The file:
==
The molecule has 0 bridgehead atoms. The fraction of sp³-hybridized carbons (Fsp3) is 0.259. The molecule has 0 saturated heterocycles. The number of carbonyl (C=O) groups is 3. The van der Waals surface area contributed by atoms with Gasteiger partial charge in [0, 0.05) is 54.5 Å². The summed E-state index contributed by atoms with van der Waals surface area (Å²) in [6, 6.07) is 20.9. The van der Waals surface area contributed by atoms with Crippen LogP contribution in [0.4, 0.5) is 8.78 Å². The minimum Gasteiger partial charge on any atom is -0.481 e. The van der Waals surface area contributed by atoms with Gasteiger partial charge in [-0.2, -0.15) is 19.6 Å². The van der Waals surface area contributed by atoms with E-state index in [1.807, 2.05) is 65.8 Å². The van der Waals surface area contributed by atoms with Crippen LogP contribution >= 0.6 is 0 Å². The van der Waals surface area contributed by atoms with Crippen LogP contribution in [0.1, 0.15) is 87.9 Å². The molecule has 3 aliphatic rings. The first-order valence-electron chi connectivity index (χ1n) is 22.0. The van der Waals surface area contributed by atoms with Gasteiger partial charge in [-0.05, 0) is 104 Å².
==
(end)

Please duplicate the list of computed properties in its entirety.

The molecule has 0 bridgehead atoms. The fraction of sp³-hybridized carbons (Fsp3) is 0.259. The molecule has 0 saturated heterocycles. The number of carbonyl (C=O) groups is 3. The van der Waals surface area contributed by atoms with Gasteiger partial charge in [0, 0.05) is 54.5 Å². The summed E-state index contributed by atoms with van der Waals surface area (Å²) in [6, 6.07) is 20.9. The van der Waals surface area contributed by atoms with Crippen LogP contribution in [0.4, 0.5) is 8.78 Å². The minimum Gasteiger partial charge on any atom is -0.481 e. The van der Waals surface area contributed by atoms with Gasteiger partial charge in [-0.2, -0.15) is 19.6 Å². The van der Waals surface area contributed by atoms with E-state index in [1.807, 2.05) is 65.8 Å². The van der Waals surface area contributed by atoms with Crippen LogP contribution >= 0.6 is 0 Å². The van der Waals surface area contributed by atoms with Crippen LogP contribution in [0.1, 0.15) is 87.9 Å². The molecule has 3 aliphatic rings. The first-order valence-electron chi connectivity index (χ1n) is 22.0. The van der Waals surface area contributed by atoms with Gasteiger partial charge in [-0.05, 0) is 104 Å².